When you’re building a Drupal site, it can feel like Legos. But in the medium term and beyond, it’s a misleading analogy. Barring the interference of careless pets or children with their hearts set on destruction, the Legos you assemble stay assembled until you choose to take them apart. Instead, building a Drupal site is like buying a pony. It seems like a fun and exciting undertaking, but you quickly discover that ponies require constant feeding and cleaning-up-after. You don’t ever get a break — you can’t shrug and figure the pony will sort out its own food-and-feces situation while you turn your attention to a new project. If you don’t take care of it, and don’t find (and probably pay) someone else to take care of it, you can try to give it away — but wise technical staff will balk at the offer of having to take on someone else’s Drupal site, particularly if it’s been neglected for some time. Once your project is done, if you’re not realistically going to devote the ongoing resources required for maintaining it indefinitely, it’s time to consider what it will take to “archive” it, shut it down in some orderly manner. In essence, the responsible decision is to euthanize the pony.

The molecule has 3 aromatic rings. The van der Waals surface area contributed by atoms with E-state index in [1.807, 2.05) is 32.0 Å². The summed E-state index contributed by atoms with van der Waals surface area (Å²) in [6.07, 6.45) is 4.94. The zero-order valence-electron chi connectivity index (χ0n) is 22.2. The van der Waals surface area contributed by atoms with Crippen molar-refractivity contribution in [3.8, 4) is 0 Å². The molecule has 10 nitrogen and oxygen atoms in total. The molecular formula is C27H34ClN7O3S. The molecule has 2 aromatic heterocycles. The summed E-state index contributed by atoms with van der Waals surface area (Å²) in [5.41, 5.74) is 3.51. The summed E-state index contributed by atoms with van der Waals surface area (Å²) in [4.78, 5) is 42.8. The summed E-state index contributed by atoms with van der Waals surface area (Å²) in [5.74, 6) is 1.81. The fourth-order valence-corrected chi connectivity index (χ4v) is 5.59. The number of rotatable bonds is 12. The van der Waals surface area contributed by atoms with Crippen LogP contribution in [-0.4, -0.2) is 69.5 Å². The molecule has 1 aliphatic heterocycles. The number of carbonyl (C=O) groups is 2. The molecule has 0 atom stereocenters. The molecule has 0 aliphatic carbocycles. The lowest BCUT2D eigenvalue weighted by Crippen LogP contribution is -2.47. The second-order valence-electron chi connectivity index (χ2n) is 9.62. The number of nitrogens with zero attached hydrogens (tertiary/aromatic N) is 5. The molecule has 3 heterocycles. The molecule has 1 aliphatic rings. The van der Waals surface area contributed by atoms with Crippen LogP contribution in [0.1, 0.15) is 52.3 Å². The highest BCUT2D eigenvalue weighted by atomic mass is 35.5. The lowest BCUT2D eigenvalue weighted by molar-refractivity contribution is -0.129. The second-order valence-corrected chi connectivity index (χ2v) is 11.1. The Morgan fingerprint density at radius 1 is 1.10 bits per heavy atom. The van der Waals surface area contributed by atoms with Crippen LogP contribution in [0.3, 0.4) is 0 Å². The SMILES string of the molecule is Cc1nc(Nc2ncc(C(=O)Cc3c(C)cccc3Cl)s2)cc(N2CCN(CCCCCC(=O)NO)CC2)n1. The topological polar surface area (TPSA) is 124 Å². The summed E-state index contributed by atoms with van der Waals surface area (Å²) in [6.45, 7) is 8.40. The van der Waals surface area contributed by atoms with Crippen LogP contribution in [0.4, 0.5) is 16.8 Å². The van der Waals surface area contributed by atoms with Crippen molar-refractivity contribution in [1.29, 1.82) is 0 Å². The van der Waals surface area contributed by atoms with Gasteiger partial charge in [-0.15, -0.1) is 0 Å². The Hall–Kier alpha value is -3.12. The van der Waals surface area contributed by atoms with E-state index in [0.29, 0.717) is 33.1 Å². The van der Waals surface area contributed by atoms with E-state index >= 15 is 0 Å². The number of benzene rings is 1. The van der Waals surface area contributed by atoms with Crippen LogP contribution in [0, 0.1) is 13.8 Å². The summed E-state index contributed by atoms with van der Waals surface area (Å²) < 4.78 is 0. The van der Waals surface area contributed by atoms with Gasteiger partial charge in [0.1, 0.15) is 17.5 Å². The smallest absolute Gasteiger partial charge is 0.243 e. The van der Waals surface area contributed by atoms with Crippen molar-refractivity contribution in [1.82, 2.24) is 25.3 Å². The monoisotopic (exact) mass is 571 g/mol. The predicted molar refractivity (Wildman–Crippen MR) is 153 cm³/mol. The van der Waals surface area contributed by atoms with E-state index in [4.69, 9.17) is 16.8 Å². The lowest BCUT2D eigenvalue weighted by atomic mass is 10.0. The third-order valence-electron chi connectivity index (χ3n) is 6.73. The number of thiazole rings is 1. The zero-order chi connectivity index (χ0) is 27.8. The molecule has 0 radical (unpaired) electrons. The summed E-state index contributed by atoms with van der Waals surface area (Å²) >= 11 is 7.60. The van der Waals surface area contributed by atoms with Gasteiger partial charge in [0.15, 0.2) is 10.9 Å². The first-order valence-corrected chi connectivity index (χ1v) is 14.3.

Almost all the Drupal sites I’ve helped build over the years are now dead. A few of them I archived responsibly. I’ve let more starve to death — sometimes finding someone who’ll make the good-intentioned mistake to promise to take care of the site without really understanding what that entails. And then there was the DiRT tool directory, where I tried to do the responsible thing by feeding it to TAPoR (mmmm, delicious, nutritious pony!). But I couldn’t bring myself to part with DiRT's bones, and they lingered, giving the impression of a functional site even as it had largely decayed, until the organizational owners of the domain name recently let its renewal slip away. It was a mercy.